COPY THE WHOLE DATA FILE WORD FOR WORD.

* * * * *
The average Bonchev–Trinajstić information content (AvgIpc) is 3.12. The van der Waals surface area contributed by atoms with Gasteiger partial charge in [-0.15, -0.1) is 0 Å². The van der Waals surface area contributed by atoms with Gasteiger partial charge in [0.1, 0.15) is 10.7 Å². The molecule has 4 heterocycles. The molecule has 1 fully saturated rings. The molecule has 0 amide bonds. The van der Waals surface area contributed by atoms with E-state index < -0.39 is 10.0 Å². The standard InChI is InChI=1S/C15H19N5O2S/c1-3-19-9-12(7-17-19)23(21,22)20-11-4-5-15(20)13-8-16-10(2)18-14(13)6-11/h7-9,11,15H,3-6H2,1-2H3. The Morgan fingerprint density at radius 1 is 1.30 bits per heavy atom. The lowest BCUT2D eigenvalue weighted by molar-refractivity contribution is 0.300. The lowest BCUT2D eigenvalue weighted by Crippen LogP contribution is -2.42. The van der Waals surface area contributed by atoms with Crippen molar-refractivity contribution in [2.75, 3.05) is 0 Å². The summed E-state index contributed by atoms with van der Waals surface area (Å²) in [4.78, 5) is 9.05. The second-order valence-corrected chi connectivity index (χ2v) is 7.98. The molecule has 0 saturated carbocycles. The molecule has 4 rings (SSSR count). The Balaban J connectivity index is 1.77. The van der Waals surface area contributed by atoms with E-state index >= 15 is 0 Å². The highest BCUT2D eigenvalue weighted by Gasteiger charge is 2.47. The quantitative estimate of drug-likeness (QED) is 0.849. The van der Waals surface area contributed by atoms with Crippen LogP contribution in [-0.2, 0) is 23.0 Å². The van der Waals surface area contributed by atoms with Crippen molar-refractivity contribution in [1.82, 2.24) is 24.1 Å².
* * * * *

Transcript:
The average Bonchev–Trinajstić information content (AvgIpc) is 3.12. The van der Waals surface area contributed by atoms with Gasteiger partial charge in [-0.15, -0.1) is 0 Å². The van der Waals surface area contributed by atoms with Gasteiger partial charge in [0.1, 0.15) is 10.7 Å². The molecule has 4 heterocycles. The molecule has 1 fully saturated rings. The molecule has 0 amide bonds. The van der Waals surface area contributed by atoms with E-state index < -0.39 is 10.0 Å². The standard InChI is InChI=1S/C15H19N5O2S/c1-3-19-9-12(7-17-19)23(21,22)20-11-4-5-15(20)13-8-16-10(2)18-14(13)6-11/h7-9,11,15H,3-6H2,1-2H3. The Morgan fingerprint density at radius 1 is 1.30 bits per heavy atom. The lowest BCUT2D eigenvalue weighted by molar-refractivity contribution is 0.300. The lowest BCUT2D eigenvalue weighted by Crippen LogP contribution is -2.42. The van der Waals surface area contributed by atoms with Crippen molar-refractivity contribution in [2.75, 3.05) is 0 Å². The summed E-state index contributed by atoms with van der Waals surface area (Å²) in [4.78, 5) is 9.05. The second-order valence-corrected chi connectivity index (χ2v) is 7.98. The molecule has 0 saturated carbocycles. The molecule has 4 rings (SSSR count). The Balaban J connectivity index is 1.77. The van der Waals surface area contributed by atoms with E-state index >= 15 is 0 Å². The highest BCUT2D eigenvalue weighted by Gasteiger charge is 2.47. The quantitative estimate of drug-likeness (QED) is 0.849. The van der Waals surface area contributed by atoms with Crippen LogP contribution in [-0.2, 0) is 23.0 Å². The van der Waals surface area contributed by atoms with Crippen molar-refractivity contribution in [1.82, 2.24) is 24.1 Å².